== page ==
Traveling alone can get bumpy sometimes though- it will give you joy but it will also test your patience and humility. I was almost robbed in Jaipur, I lost my way in the middle of nowhere towards the Udaipur countrysides for hours with no cell reception, almost trampled on by passengers while boarding a train in Kerala and was embarassingly laughed at by the locals when my backpack fell on the rails. There were strangers who outrightly refused to help me and even enjoyed my distressful situation. There were also some awkward moments when I was approached to be a side dancer in a Malayalam movie, or when I had to politely turn down some romantic advances by the locals I hung out with in Udaipur- also some funny times when a fisherman in Kerala asked me for donation (as they ask from all foreigners), simply refusing to believe that I am from India- “if you no donation…go away..but you no lie. I know..you Korea!”. Many times I have been greeted with “konichiwa” “an yase o” or “swadikha” and people refused to believe I am from India untill I spoke in hindi to them. In order to save myself the first ten minutes of introduction, I went equipped with a picture of India map in my phone to Kerala last December. So, on days when I did not feel like talking, I would take out that picture and show it to people. However, I am guilty of sometimes having fun with the locals and lying that I am a japanese, which they conveniently believed. This guilty pleasure did make me realize that as an indian woman traveling alone, I shocked a lot more people than me as a japanese woman traveling alone. Some of them were proud of me, while others, once they realized I am from India, put forth the old question of safety, which I had dismissed long time back after my first trip. I wondered why they did not talk about safety to the female travelers from different countries going solo in india, but only to the indian woman who infact lives in India- isnt she supposed to know her country better than the former?
There were things that I had been compelled to do in my travels- like having to use a map when I was lost in Udaipur or having to stay away from internet because of no cell reception. So, I was forced to hike, walk and sit in a café with nothing to do, numerous times. But I realized I could finally open my eyes to everything going around me, even talk to strangers and make new friends. As a consequence, doing absolutely nothing and people-watching has become one of my hobbies now. The friends I have made- some locals and some travelers themselves- have given me unforgettable memories. Every year I travel somewhere alone, so most of my time is a constant countdown- either counting down the days untill I leave for my next destination or relishing the time I have left with a new place and new friends. It is amazing to feel that you have made your own little families of strangers in different places. Doing things alone has definitely changed me in many ways- everytime I am back from a trip I return a better me- happier and more confident.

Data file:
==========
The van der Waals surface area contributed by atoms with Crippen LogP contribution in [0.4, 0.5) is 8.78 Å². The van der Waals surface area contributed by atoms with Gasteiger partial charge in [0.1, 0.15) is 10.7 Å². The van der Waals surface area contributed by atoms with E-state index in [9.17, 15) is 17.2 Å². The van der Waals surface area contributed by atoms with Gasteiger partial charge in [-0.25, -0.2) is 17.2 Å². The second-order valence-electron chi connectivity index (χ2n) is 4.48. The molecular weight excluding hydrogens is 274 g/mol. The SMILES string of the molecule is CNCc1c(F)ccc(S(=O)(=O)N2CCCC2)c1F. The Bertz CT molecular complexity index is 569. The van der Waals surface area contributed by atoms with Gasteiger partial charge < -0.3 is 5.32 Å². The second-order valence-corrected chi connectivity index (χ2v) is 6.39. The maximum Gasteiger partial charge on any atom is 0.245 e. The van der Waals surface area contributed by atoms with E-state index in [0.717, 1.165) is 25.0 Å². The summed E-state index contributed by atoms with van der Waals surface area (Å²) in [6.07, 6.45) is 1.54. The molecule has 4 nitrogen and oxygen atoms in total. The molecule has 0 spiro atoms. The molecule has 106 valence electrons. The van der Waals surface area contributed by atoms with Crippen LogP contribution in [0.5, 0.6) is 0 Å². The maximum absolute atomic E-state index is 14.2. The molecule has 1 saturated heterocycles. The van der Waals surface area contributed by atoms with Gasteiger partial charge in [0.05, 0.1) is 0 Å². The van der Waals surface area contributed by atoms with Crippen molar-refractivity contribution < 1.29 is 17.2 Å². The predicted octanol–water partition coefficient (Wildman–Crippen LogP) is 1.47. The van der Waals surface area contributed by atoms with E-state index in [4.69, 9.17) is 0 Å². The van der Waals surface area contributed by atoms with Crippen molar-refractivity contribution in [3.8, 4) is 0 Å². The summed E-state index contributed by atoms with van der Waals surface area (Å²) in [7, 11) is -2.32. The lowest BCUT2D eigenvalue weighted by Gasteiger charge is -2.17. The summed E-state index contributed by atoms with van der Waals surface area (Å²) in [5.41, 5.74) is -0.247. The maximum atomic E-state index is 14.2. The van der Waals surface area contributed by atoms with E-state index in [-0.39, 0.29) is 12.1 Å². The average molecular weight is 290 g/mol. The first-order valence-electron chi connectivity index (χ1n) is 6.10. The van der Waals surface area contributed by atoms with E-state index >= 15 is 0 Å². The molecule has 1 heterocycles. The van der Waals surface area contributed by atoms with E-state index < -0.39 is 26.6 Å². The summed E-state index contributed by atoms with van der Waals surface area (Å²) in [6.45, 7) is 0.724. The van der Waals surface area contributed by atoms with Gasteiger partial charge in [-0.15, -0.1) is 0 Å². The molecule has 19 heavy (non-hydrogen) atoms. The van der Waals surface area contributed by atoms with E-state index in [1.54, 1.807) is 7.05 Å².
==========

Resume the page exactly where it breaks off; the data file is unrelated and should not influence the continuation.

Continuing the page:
Traveling can feel like writing stories. The more you travel and make friends in different places, the more you create stories of your own... (And every time you are back from a trip, there will be new additions either in your phone contacts or your Facebook friend list). While traveling in Kerala, I received some messages from my friends about how they are thinking of going solo as well. I am glad that more women are thinking of setting aside their inhibitions and do what they want to. Yes, there will always be people who tell you how unsafe it is for women to travel alone, to stay away from men- warn you with rumors and presumptions, but I believe if you can change your own perception about yourself, you can do anything.
I went for the local martial arts show when I was in Cochin. One of the performers, Fazlu, had suffered from Polio as a child but practising martial arts healed his leg to some extent. While doing a stunt, he stumbled and almost fell, to which the people at the back started laughing. Fazlu got up again and finished his stunt beauitifully. When he was done, everyone clapped proudly, and the loudest claps were coming from the people at the back, who had laughed at him.
Change is aspired by everyone in society but I believe, change is evolutionary- it is a slow process. Meanwhile, we can do our little bit in this process- by changing ourselves, not just in action but in perception, so it becomes contagious enough to people around us- like a gospel that we can spread to others. Call it an irony but I believe by changing yourself, you can change others...just like Fazlu did.